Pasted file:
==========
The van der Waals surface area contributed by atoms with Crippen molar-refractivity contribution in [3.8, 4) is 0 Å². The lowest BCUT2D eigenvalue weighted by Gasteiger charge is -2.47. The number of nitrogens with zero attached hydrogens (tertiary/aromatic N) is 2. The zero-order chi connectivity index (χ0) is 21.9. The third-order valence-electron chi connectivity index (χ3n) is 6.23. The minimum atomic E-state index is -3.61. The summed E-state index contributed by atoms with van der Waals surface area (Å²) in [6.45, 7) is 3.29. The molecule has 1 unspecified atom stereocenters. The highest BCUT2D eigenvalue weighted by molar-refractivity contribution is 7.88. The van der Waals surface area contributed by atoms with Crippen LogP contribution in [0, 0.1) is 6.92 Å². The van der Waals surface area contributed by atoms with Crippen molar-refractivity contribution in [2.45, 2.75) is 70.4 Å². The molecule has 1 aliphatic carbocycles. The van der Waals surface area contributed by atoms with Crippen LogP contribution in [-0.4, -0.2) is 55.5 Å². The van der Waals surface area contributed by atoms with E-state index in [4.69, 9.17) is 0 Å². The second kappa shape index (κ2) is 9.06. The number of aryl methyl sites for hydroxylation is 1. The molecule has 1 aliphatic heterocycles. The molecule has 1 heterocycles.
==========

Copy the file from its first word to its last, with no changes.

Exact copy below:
The van der Waals surface area contributed by atoms with Crippen molar-refractivity contribution in [3.8, 4) is 0 Å². The lowest BCUT2D eigenvalue weighted by Gasteiger charge is -2.47. The number of nitrogens with zero attached hydrogens (tertiary/aromatic N) is 2. The zero-order chi connectivity index (χ0) is 21.9. The third-order valence-electron chi connectivity index (χ3n) is 6.23. The minimum atomic E-state index is -3.61. The summed E-state index contributed by atoms with van der Waals surface area (Å²) in [6.45, 7) is 3.29. The molecule has 1 unspecified atom stereocenters. The highest BCUT2D eigenvalue weighted by molar-refractivity contribution is 7.88. The van der Waals surface area contributed by atoms with Crippen LogP contribution in [0, 0.1) is 6.92 Å². The van der Waals surface area contributed by atoms with Crippen molar-refractivity contribution in [2.45, 2.75) is 70.4 Å². The molecule has 1 aliphatic carbocycles. The van der Waals surface area contributed by atoms with Crippen LogP contribution in [-0.4, -0.2) is 55.5 Å². The van der Waals surface area contributed by atoms with E-state index in [4.69, 9.17) is 0 Å². The second kappa shape index (κ2) is 9.06. The number of aryl methyl sites for hydroxylation is 1. The molecule has 1 aliphatic heterocycles. The molecule has 1 heterocycles.